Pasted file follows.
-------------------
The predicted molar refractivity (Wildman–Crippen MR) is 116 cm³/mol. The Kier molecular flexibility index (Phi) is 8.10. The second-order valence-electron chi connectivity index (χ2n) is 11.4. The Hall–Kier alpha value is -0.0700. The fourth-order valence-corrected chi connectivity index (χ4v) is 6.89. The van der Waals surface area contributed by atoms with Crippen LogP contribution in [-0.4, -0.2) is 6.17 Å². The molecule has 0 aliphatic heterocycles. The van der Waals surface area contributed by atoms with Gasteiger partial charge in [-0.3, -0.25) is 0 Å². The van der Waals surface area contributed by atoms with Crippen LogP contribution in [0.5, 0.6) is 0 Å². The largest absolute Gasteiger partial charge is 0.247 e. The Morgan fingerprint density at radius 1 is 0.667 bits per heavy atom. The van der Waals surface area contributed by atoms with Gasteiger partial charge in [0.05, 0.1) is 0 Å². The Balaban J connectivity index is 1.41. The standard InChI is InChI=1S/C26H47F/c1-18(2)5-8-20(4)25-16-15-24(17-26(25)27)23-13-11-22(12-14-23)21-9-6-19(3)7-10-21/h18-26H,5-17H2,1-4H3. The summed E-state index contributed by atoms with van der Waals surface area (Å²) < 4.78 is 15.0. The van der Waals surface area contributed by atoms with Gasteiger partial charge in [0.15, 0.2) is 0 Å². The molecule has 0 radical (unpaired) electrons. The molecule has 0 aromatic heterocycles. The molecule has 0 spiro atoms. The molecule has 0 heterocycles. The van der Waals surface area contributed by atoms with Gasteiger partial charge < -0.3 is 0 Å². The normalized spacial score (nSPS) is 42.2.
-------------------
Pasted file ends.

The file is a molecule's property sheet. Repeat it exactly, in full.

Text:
The predicted molar refractivity (Wildman–Crippen MR) is 116 cm³/mol. The Kier molecular flexibility index (Phi) is 8.10. The second-order valence-electron chi connectivity index (χ2n) is 11.4. The Hall–Kier alpha value is -0.0700. The fourth-order valence-corrected chi connectivity index (χ4v) is 6.89. The van der Waals surface area contributed by atoms with Crippen LogP contribution in [-0.4, -0.2) is 6.17 Å². The molecule has 0 aliphatic heterocycles. The van der Waals surface area contributed by atoms with Gasteiger partial charge in [-0.3, -0.25) is 0 Å². The van der Waals surface area contributed by atoms with Crippen LogP contribution in [0.5, 0.6) is 0 Å². The largest absolute Gasteiger partial charge is 0.247 e. The Morgan fingerprint density at radius 1 is 0.667 bits per heavy atom. The van der Waals surface area contributed by atoms with Gasteiger partial charge in [0.05, 0.1) is 0 Å². The Balaban J connectivity index is 1.41. The standard InChI is InChI=1S/C26H47F/c1-18(2)5-8-20(4)25-16-15-24(17-26(25)27)23-13-11-22(12-14-23)21-9-6-19(3)7-10-21/h18-26H,5-17H2,1-4H3. The summed E-state index contributed by atoms with van der Waals surface area (Å²) < 4.78 is 15.0. The van der Waals surface area contributed by atoms with Gasteiger partial charge in [0.15, 0.2) is 0 Å². The molecule has 0 radical (unpaired) electrons. The molecule has 0 aromatic heterocycles. The molecule has 0 spiro atoms. The molecule has 0 heterocycles. The van der Waals surface area contributed by atoms with Gasteiger partial charge < -0.3 is 0 Å². The normalized spacial score (nSPS) is 42.2.